Unfortunately, the current code does not cover all three situations well.

    • As far as I can see, only the third one in that list doesn’t work, and I’m not sure why not. It seems like it’s very rare that a user would paste with their mouse only, but I suppose it’s an edge case that could be handled.

      I’ll make a note of it and see if I can improve it. Thanks.

    • Here you go, problem solved:

      Now all three should work correctly. It was just a matter of changing the event from “keyup” to “input”. I don’t know if this works in all browsers, however. I only tested latest versions.

      • chenar:

        it not work in ie10

      • arjun menon:

        it would be also good to add a scrollbar after reaching a certain height. otherwise, it would just keep on growing like king kong

        • arjun menon:

          also, why isnt the rows value not working

        • Well, that is the point, that it grows as much as is typed. If you want a scrollbar, then there’s no point using this plugin, just set a height in the CSS. :)

          And as for rows/cols: In the main demo I can see “rows” working fine until you start typing, then the box goes back to the size based on number of lines. Cols doesn’t work because the CSS overrides it with a width. Just remove that and it should work.

          But I don’t think you need a “rows” value, again, for the same reason mentioned before, because the rows are dependent on the lines typed. If you want a min-height that it starts out as, then just set that in the CSS.

  35. sudha:

    its not working when i use the same code in my jsp. its not autoresizing the text box. its hiding first linesof text when i type more lines in my textbox. its not autoresizing.can any one help me.

    body {
    margin: 20px;

    p {
    margin-bottom: 14px;

    textarea {
    color: #444;
    padding: 5px;

    .txtstuff {
    resize: none; /* remove this if you want the user to be able to resize it in modern browsers */
    overflow: hidden;

    .hiddendiv {
    display: none;
    white-space: pre-wrap;
    word-wrap: break-word;
    overflow-wrap: break-word; /* future version of deprecated ‘word-wrap’ */

    /* the styles for ‘commmon’ are applied to both the textarea and the hidden clone */
    /* these must be the same for both */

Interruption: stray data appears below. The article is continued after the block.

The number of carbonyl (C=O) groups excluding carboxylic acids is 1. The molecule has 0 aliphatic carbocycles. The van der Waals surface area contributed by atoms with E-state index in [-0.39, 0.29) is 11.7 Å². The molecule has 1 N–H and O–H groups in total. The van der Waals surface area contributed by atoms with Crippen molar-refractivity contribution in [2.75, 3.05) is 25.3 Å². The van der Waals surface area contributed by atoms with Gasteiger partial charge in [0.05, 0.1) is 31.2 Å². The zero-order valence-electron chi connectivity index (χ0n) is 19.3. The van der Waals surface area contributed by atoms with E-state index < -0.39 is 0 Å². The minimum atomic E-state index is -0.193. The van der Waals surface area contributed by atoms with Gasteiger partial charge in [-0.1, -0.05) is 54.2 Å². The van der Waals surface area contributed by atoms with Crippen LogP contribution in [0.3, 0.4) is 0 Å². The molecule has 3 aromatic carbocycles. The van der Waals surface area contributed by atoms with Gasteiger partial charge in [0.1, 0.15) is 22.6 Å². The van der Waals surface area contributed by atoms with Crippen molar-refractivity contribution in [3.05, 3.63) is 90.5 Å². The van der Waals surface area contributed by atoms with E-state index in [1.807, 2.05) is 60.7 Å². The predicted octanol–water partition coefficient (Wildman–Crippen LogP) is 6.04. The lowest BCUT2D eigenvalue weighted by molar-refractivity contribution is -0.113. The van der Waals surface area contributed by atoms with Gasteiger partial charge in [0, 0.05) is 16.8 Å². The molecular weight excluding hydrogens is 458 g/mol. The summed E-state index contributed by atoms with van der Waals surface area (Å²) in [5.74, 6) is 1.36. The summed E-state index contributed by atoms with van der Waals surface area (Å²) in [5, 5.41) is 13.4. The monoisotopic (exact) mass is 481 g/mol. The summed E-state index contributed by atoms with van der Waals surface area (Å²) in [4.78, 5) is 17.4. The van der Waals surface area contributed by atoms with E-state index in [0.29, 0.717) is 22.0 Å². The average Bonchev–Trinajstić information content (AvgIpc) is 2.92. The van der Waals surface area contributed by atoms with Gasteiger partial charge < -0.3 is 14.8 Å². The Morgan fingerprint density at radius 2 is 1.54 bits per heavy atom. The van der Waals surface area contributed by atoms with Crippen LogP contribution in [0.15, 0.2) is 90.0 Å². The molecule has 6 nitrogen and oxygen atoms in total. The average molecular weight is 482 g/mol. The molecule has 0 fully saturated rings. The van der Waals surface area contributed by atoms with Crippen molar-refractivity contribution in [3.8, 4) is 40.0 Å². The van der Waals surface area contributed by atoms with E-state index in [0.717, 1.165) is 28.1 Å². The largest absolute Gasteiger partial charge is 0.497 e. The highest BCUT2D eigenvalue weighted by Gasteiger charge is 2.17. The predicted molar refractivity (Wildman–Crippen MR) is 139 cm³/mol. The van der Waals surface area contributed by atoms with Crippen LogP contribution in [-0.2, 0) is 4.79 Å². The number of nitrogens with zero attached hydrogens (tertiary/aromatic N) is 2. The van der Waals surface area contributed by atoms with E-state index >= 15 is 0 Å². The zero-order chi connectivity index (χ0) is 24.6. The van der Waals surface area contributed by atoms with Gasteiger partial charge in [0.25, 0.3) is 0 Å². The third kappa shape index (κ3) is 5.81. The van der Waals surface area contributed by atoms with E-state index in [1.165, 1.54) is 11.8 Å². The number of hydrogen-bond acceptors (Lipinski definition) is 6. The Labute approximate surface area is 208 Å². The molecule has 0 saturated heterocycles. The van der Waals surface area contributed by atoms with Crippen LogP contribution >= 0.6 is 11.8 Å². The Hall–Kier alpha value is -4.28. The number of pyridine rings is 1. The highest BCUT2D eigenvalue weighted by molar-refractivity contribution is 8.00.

.common {
    width: 500px;
    min-height: 50px;
    font-family: Arial, sans-serif;
    font-size: 13px;
    overflow: hidden;

    .lbr {
    line-height: 3px;

    /*global document:false, $:false */
    var txt = $(‘#comments’),
    hiddenDiv = $(document.createElement(‘div’)),
    content = null;

    hiddenDiv.addClass(‘hiddendiv common’);


    txt.on(‘keyup’, function () {

    content = $(this).val();

    content = content.replace(/\n/g, ”);
    hiddenDiv.html(content + ”);

    $(this).css(‘height’, hiddenDiv.height());


    • You’re going to have to provide a live link that I can look at, then I can see what the problem is. The code alone will not help much, especially if you just copied it from my post.

  36. + 1 to jquery autoResize plugin … just works

  37. Anonymous:

    Thanks for the post!

    Change these 2 lines:

    content = content.replace(/\n/g, '');  
    hiddenDiv.html(content + '');

    to this:

    content = content.replace(/\n/g, ' <br> ');
    hiddenDiv.html(content + ' <br> ');

    And the text stops jumping on entering a new line and the resizing is smooth.

  38. Rizaldi:

    nice trick… Thanks for sharing…

Leave a Reply

Comment Rules: Please use a real name or alias. Keywords are not allowed in the "name" field. If you use keywords, your comment will be deleted, or your name will be replaced with the alias from your email address. No foul language, please. Thank you for cooperating.

Instructions for code snippets: Wrap inline code in <code> tags; wrap blocks of code in <pre> and <code> tags. When you want your HTML to display on the page in a code snippet inside of <code> tags, make sure you use &lt; and &gt; instead of < and >, otherwise your code will be eaten by pink unicorns.